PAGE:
The Mortgage Rights Act in practice 

7 September 2003


Govan Law Centre (GLC) undertakes a steady number of applications under the Mortgage Rights (Scotland) Act 2001 (MRA).  Around one to two new cases present each week.  We receive referrals from direct approaches from clients, as well as Glasgow-wide (and beyond) referrals from various advice agencies.  In around half of cases presented the client is either ineligible for civil legal aid or eligible with a financial contribution which he or she is unable to pay (as a law centre we can nevertheless assist if the client resides within our catchment area).  However, on a Scotland-wide basis this trend raises access to justice concerns which the Scottish Executive is aware of (Mortgage Arrears and Repossession in Scotland, Research Findings No.158/2002, available at 

Since the MRA came into force (3 December 2001: the Act is available online at: the bulk of section 2 applications have been by way of minute where the creditor has raised recovery proceedings under the Conveyancing and Fedual Reform (Scotland) Act 1970.  However, we have raised summary application proceedings on behalf of clients where calling-up notices have been served.  We have also pursued several late section 2 applications by way of reponing note.  There has only been one case to date where we secured a section 2 order and the client made no payment and failed to provide us with instructions.  However, all other applications have been successful and clients have adhered to repayment interlocutors.  

It is still early days, but GLC experience over the last twelve months reveals that 98% of debtors have complied with section 2 orders and have retained their homes.  This is considerably higher that the compliance rate in England and Wales which runs at around 45% (see:  As noted, it may be premature to make comparisons.  Certainly GLC takes a holistic approach to MRA casework and often pursues various benefit claims to maximise a client's income, attempts to write off a proportion of bank charges, and doggedly pursues mortgage protection insurance policies. We realise at the end of the day a client's income and expenditure has to balance otherwise legal intervention will only delay the inevitable (which is not our goal).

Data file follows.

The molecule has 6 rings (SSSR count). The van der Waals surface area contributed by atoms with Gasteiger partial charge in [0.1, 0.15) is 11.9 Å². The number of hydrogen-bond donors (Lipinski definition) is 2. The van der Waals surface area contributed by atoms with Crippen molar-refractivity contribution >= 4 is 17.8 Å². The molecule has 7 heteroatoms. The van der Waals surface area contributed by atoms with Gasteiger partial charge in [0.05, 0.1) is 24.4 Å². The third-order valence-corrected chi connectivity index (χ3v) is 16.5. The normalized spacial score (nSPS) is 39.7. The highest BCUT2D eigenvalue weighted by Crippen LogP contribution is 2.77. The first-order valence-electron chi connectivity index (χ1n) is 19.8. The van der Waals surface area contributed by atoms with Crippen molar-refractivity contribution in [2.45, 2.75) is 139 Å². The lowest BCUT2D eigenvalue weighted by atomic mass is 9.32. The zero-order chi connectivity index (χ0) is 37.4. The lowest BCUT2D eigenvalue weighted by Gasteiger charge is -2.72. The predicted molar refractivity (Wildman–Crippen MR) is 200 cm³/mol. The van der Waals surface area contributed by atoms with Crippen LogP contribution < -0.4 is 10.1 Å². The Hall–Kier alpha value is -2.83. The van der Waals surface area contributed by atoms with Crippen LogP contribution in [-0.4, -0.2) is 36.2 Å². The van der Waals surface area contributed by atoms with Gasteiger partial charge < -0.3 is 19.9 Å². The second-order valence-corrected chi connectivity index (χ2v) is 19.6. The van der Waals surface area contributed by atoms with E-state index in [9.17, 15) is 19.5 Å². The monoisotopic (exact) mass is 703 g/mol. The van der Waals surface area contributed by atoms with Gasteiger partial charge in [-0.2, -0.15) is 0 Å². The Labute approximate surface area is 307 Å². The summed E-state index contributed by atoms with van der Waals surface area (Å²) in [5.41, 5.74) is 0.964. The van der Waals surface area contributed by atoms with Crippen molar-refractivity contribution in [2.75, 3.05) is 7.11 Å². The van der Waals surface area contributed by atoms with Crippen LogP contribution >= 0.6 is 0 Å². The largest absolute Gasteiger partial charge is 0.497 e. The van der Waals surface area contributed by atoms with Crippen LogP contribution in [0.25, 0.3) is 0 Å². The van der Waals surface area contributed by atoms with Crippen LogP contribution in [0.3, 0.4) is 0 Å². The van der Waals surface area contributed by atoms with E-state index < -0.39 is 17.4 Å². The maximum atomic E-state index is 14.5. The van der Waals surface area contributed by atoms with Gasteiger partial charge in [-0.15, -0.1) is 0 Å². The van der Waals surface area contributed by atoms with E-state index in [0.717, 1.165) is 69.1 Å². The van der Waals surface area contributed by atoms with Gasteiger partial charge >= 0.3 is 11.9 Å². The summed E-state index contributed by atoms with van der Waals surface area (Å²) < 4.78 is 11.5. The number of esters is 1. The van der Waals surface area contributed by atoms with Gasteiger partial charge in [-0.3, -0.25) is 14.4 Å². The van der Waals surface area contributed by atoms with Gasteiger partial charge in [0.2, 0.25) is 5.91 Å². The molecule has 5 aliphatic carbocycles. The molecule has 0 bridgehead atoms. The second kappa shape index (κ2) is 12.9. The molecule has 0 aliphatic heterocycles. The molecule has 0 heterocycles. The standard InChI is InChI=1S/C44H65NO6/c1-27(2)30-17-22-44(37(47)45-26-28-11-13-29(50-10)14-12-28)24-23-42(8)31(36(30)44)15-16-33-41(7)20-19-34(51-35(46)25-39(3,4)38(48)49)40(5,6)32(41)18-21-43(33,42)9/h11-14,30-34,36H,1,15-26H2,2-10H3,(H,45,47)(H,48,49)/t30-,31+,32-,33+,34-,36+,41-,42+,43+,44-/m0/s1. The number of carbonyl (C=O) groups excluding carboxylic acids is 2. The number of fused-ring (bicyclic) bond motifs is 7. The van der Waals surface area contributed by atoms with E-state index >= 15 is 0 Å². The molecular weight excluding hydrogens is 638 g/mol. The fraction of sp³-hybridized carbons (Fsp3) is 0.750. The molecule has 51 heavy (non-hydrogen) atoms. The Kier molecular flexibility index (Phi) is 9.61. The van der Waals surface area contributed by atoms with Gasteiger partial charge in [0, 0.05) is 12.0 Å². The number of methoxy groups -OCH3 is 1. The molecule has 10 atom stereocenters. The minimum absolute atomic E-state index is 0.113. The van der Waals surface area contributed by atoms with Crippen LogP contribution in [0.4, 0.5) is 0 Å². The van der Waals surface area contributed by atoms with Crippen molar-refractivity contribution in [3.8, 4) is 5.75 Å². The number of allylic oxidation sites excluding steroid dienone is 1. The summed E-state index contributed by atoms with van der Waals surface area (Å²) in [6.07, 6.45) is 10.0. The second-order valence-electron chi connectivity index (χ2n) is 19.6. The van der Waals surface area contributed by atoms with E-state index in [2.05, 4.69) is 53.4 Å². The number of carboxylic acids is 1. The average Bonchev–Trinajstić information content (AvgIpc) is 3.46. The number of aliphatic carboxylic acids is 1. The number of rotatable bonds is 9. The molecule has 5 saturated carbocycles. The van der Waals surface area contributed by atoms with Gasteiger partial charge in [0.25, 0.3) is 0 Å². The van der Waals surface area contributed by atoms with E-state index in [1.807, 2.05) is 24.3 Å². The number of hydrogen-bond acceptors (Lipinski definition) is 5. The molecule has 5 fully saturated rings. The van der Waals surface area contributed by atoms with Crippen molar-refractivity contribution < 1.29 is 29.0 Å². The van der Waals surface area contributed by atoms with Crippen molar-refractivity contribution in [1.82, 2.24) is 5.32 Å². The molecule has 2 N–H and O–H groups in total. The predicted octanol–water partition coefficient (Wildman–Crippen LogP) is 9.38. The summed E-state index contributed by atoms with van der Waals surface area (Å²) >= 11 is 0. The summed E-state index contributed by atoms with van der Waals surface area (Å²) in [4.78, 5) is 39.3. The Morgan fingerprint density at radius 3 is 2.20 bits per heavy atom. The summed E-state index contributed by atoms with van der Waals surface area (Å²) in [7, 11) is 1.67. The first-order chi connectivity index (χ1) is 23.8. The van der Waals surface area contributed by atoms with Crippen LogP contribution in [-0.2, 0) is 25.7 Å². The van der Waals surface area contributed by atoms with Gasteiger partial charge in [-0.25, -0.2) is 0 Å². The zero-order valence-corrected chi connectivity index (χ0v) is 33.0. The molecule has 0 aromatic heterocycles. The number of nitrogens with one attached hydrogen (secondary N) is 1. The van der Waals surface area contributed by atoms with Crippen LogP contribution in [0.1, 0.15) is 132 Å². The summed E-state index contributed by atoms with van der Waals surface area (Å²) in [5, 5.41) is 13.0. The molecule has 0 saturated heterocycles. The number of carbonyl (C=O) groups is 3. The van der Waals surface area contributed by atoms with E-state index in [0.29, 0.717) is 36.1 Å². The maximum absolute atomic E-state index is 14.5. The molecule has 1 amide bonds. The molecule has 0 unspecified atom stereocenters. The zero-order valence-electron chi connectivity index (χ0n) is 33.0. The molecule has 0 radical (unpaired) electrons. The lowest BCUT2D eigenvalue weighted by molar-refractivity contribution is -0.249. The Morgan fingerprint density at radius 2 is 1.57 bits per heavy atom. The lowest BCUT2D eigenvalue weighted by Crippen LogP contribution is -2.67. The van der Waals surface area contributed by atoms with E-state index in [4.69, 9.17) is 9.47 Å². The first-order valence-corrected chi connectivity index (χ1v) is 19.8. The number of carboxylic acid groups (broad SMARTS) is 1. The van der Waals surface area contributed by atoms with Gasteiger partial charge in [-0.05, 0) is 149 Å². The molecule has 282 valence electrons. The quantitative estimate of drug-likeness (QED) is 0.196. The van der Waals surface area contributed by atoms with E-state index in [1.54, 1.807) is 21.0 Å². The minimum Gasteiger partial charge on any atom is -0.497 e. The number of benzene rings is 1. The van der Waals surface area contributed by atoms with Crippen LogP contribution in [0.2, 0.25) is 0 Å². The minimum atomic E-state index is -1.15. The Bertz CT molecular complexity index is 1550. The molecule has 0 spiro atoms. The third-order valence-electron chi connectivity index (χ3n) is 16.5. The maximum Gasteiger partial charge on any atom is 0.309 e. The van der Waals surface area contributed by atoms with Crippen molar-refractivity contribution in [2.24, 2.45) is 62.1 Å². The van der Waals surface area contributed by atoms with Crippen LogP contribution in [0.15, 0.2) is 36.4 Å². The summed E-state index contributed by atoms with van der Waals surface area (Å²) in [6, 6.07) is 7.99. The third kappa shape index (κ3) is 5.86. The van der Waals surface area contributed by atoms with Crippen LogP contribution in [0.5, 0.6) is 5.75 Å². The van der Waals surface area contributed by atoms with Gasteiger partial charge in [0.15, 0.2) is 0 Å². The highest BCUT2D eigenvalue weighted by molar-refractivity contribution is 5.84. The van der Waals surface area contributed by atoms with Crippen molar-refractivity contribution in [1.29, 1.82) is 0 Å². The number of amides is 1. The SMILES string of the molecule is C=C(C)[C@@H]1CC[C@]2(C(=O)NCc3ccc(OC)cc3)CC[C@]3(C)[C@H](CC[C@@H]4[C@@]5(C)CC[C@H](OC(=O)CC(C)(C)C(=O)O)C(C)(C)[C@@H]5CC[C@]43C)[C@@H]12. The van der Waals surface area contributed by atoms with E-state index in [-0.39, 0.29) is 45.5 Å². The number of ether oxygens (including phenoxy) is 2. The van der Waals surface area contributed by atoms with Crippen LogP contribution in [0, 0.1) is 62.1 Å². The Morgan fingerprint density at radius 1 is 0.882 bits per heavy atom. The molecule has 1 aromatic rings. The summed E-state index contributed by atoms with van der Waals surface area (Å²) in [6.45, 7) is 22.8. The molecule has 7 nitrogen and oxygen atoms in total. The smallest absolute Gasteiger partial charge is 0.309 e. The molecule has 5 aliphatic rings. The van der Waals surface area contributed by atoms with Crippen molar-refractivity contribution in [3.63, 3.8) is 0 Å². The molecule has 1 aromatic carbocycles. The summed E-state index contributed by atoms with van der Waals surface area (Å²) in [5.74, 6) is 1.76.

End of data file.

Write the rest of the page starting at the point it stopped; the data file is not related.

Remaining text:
Since our case of Abbey National v. Briggs - which went to a full hearing at Glasgow Sheriff Court (which the creditor conceded after a full day of proof) we have found that creditors are generally keen to avoid full hearings.   If we present a reasonable repayment plan most opponents will eventually consent to a section 2 order.  It is perhaps worth noting that there are many debtors with repossession decrees pre 3 December 2001.  Typically this is with respect to second secured loans over properties.  Often the creditor will accept repayments after decree so clients can present with a scheduled eviction many years after decree was granted.  While the MRA does not apply to such cases, practitioners can prevent eviction by way of a section 129 application under the Consumer Credit Act 1974.  For practical resources on how to do this see:

The number of actual owner occupier repossessions in Scotland ranges from year to year at around 2,000 to 3,000 cases, with around 1,000 homeless applications to local authorities as a consequence of mortgage repossession (Communities Scotland written evidence: The number of repossession actions raised is always higher, running at around 4,000 to 6,000 cases year on year, see: I am not aware of any post MRA civil judicial statistics, but would expect figures to show a steady decline in actual repossession cases (as opposed to actions raised) as take-up of the MRA continues to improve.